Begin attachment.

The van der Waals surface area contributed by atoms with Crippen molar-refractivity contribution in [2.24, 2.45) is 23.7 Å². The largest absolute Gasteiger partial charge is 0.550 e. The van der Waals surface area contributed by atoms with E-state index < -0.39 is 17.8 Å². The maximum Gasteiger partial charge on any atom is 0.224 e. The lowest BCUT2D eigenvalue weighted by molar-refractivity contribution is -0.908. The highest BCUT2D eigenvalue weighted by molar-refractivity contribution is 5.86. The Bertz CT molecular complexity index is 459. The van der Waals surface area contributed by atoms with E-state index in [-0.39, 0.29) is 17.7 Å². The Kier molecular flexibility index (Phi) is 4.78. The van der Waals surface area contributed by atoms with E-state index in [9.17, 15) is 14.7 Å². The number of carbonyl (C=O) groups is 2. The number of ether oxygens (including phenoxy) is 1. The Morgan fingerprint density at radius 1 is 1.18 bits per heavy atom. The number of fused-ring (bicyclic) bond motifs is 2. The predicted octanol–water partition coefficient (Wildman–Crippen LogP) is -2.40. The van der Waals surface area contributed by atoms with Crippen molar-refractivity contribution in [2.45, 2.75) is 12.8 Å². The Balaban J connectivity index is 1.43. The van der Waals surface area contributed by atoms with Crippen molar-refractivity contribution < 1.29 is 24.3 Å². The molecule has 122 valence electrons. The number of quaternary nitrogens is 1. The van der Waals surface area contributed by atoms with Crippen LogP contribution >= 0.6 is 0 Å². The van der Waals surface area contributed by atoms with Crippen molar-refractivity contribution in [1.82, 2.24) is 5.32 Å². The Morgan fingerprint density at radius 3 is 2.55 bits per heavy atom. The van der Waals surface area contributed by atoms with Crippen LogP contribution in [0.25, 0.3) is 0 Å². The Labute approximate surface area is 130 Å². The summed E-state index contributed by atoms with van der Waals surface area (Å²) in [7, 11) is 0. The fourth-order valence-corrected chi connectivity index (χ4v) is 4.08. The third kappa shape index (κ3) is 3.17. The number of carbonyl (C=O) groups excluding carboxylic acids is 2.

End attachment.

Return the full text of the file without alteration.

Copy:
The van der Waals surface area contributed by atoms with Crippen molar-refractivity contribution in [2.24, 2.45) is 23.7 Å². The largest absolute Gasteiger partial charge is 0.550 e. The van der Waals surface area contributed by atoms with E-state index < -0.39 is 17.8 Å². The maximum Gasteiger partial charge on any atom is 0.224 e. The lowest BCUT2D eigenvalue weighted by molar-refractivity contribution is -0.908. The highest BCUT2D eigenvalue weighted by molar-refractivity contribution is 5.86. The Bertz CT molecular complexity index is 459. The van der Waals surface area contributed by atoms with E-state index in [-0.39, 0.29) is 17.7 Å². The Kier molecular flexibility index (Phi) is 4.78. The van der Waals surface area contributed by atoms with E-state index in [9.17, 15) is 14.7 Å². The number of carbonyl (C=O) groups is 2. The number of ether oxygens (including phenoxy) is 1. The Morgan fingerprint density at radius 1 is 1.18 bits per heavy atom. The number of fused-ring (bicyclic) bond motifs is 2. The predicted octanol–water partition coefficient (Wildman–Crippen LogP) is -2.40. The van der Waals surface area contributed by atoms with Crippen molar-refractivity contribution in [2.45, 2.75) is 12.8 Å². The Balaban J connectivity index is 1.43. The van der Waals surface area contributed by atoms with Crippen molar-refractivity contribution < 1.29 is 24.3 Å². The molecule has 122 valence electrons. The number of quaternary nitrogens is 1. The van der Waals surface area contributed by atoms with Crippen LogP contribution >= 0.6 is 0 Å². The van der Waals surface area contributed by atoms with Crippen molar-refractivity contribution in [1.82, 2.24) is 5.32 Å². The Morgan fingerprint density at radius 3 is 2.55 bits per heavy atom. The van der Waals surface area contributed by atoms with Crippen LogP contribution in [0.25, 0.3) is 0 Å². The Labute approximate surface area is 130 Å². The summed E-state index contributed by atoms with van der Waals surface area (Å²) in [7, 11) is 0. The fourth-order valence-corrected chi connectivity index (χ4v) is 4.08. The third kappa shape index (κ3) is 3.17. The number of carbonyl (C=O) groups excluding carboxylic acids is 2.